See, also, Martin v. Massie, 127 Ala. 504, 29 So. 31; Williams v. Shows, 187 Ala. 132, 65 So. 839; Smith-Schultz-Hodo Realty Co. v. Henley-Spurgeon Realty Co., 224 Ala. 331, 140 So. 443; Hurt v. Atlanta, B. A. R. Co., 17 Ala. App. 241, 84 So. 631.
The rule seems to have extended to greater length in Dees v. Self Brothers, 165 Ala. 225, 51 So. 735, 736, wherein the court held:
"It is also true that if the party suing has partly performed the contract, and the other party has accepted the results of his work, he can recover the value of the same, on the common counts, except in such cases where the acceptance of the work was unavoidable."
See, also, Georgia Pine Lumber Co. v. Central Lumber Timber Co., 6 Ala. App. 211, 60 So. 512.
The prime factual issues revolved around the question of whether or not the appellee filed the request for the retroactive wage benefits within the 120 day period as the agreement required. The payments became definitely established on August 1, 1947. At this time the appellee was not in the employment of the appellant.
The appellee testified that he saw a notice in the local newspaper which was inserted at the request of the president of the local labor union. The statement was:
"* * * All employees who have left the company since Dec. 23, 1943 may apply for back pay by writing S.L. Adams, Republic Steel's plant paymaster."
This information was acquired about the latter part of August, 1947. According to the appellee's testimony, he forthwith had prepared a letter, which he signed, making a formal request for the amount due him. This letter was addressed to the paymaster of the appellant, with the appellee's name and return address placed on the outside of the envelope. After being duly stamped, it was deposited in a drop box in the United States postoffice located in the city.
According to the testimony of appellant's paymaster and others, who were in position to know, this letter was never received by the addressee.
The appellant urges that, assuming the above facts are true, this was not a compliance with the terms of the agreement with reference to the filing of the request. The position is pressed that there should be proof that the letter so mailed was actually received by the appellant.
The first case gives application to Supreme Court Rule 38, Code 1940, Tit. 7 Appendix, by which it is required that applications for rehearing must be filed with the clerk of the Supreme Court within fifteen days after the rendition of judgment.
The second case construes the provisions of Section 8967, Code 1923 (now Title 7, Section 43), which stipulates that the filing of a complaint or other statement of plaintiff's cause of action with the clerk or register of the court shall fix the time the suit was commenced. The court was here dealing with one of its rules and a statutory requirement.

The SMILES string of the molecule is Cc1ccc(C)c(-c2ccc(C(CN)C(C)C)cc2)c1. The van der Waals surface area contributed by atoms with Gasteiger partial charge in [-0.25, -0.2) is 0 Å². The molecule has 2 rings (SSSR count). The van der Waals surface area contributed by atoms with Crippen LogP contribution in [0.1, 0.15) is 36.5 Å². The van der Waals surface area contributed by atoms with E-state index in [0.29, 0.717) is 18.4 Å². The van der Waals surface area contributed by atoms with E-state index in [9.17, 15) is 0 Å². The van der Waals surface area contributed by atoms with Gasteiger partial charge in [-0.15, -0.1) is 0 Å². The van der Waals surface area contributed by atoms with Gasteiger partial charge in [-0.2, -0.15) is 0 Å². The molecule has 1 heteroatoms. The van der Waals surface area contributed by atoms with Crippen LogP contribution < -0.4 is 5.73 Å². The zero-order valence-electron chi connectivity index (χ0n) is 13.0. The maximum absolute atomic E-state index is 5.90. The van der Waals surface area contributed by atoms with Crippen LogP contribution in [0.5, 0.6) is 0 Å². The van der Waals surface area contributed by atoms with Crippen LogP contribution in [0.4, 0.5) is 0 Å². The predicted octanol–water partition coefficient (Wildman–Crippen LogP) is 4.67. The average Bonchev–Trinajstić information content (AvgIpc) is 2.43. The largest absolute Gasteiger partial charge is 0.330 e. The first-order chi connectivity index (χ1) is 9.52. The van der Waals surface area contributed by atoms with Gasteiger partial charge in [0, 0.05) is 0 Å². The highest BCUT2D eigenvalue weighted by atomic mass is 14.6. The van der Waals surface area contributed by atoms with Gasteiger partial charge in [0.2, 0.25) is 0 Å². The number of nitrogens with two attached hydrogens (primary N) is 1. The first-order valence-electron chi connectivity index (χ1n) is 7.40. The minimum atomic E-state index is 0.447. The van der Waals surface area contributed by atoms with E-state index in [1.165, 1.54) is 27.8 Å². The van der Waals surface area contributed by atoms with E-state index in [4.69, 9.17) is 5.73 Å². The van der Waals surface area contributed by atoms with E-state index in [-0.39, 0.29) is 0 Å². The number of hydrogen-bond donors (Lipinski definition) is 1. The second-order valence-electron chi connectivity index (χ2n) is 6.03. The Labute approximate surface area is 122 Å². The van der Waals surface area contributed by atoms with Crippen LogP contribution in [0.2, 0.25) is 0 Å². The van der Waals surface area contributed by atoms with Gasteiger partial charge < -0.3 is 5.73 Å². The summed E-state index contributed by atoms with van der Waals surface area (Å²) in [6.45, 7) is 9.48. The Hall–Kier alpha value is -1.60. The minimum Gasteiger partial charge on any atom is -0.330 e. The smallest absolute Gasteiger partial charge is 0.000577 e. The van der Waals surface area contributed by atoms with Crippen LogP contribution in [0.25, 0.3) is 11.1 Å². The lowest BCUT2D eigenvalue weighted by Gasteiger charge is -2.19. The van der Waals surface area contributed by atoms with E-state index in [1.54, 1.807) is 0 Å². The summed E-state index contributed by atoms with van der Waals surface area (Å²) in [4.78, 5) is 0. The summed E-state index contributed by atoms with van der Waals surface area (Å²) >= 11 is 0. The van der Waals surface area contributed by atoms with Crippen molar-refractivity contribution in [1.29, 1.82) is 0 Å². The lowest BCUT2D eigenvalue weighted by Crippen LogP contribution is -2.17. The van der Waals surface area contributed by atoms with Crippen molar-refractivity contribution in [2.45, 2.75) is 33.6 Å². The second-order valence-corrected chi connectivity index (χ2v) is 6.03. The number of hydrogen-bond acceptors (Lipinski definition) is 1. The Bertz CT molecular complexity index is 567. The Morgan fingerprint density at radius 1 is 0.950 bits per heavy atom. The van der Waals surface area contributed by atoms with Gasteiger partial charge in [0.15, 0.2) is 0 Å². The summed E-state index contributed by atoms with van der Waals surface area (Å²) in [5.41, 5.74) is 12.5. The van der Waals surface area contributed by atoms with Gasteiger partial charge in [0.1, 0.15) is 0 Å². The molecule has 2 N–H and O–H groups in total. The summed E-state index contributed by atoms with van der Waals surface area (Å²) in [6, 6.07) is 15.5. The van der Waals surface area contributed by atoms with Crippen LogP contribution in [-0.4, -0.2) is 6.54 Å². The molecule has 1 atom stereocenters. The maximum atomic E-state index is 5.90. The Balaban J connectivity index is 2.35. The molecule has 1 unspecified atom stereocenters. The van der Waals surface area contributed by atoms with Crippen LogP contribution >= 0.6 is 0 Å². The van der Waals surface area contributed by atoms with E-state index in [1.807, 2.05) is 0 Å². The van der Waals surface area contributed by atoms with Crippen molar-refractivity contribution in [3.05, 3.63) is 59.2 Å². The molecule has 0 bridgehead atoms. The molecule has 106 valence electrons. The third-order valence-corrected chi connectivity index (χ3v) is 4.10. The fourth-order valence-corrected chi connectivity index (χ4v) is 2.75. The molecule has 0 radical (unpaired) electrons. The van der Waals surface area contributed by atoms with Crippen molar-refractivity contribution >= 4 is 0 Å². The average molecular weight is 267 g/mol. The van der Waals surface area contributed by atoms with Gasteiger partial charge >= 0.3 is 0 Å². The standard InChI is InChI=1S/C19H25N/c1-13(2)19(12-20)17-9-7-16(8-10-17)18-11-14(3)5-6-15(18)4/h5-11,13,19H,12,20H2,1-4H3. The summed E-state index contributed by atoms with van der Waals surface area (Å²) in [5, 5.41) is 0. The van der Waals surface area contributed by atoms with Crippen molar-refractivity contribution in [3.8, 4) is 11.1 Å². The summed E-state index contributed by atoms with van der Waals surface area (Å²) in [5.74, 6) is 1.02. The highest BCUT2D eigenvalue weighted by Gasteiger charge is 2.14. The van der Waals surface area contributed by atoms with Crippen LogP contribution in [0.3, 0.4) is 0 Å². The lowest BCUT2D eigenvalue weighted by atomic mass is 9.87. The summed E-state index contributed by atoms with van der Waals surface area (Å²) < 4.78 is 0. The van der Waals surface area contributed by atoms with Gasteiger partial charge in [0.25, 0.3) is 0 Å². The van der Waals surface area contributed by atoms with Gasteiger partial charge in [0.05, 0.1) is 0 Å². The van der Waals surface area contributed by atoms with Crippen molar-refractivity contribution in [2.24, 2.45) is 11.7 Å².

We do not think that these authorities should control our decision in the instant case.
"A letter properly addressed, stamped, and mailed is presumed to have been received in due course. Evidence denying the receipt of the letter does not render evidence of its mailing inadmissible. Neither is conclusive. Whether it was so mailed and received becomes a jury question."
See, also, Holmes v. Bloch, 196 Ala. 322, 71 So. 670; W. T. Rawleigh Co. v. Deavours, 209 Ala. 127, 95 So. 459; Sorrell v. Scheuer, 209 Ala. 268, 96 So. 216; Corry v. Sylvia Y Cia, 192 Ala. 550, 68 So. 691; Corley v. Vizard, 203 Ala. 564, 84 So. 299; Byars v. James, 208 Ala. 390, 94 So. 536.
The case of Franklin Life Ins. Co. v. Brantley, 231 Ala. 554, 165 So. 834, involved the question of due filing of proof of disability claim. It was held in effect that evidence of mailing said proof raised a presumption of law that the same was received by the insurance company.
We entertain the view that the matter of instant concern is controlled by the above authorities, and this disputed factual issue was properly submitted to the jury.
Without dispute in the evidence there were a large number of former employees of the appellant who simply mailed in their requests for the retroactive payments. This method was accepted by the appellant, and settlements were made without question or contest.
We will not decide whether or not this amounted to a waiver of the position appellant took in the case of the appellee. If the occasion should arise in the further processes of this appeal, we will give study and attention to this matter.
The verdict of the jury is amply sustained by the testimony of the appellee and witnesses who deposed in his behalf. The trial judge took the view that the "due mailing" rule was applicable to this cause and he gave a very comprehensive charge in explaining the principle.
We are unable to say that this verdict was against the great weight of the evidence and the court was in error in overruling the motion for a new trial. Cobb v. Malone, 92 Ala. 630, 9 So. 738.
The judgment below is ordered affirmed.
On application for rehearing counsel in brief states:
"Appellant further respectfully moves the Court to extend its opinion so as to rule upon the Assignment of Error No. 7 argued on Proposition of Law IV, which assignment, appellant submits, raises an important point of law, which point has not been passed upon by the appellate courts of Alabama and was not covered by the trial court's oral charge."
It is our opinion that the lower court properly refused defendant's requested charge "a" which is as follows:
"I charge you gentlemen of the jury that if you believe the evidence of defendant that it did not receive the letter testified to by plaintiff, then I charge you the law presumes that such letter was not properly stamped, posted or addressed to defendant."
No error can be attached to the lower court's refusal to give the above charge since this court is of the opinion this charge is not a request for the affirmative charge and is a belief charge. In civil cases affirmance or reversal will not be predicated on refusal or the giving of such "belief" charges unless they are requests for the affirmative charge. So called "belief" charges have been denounced as erroneous in civil cases because the jury verdict must be reached after becoming "reasonably satisfied" from the evidence. See Cain v. Skillin, 219 Ala. 228, 233 (9), 121 So. 521, 64 A.L.R. 1022, and Wesson v. State, 251 Ala. 33, 36 So.2d 361.
Application for rehearing overruled.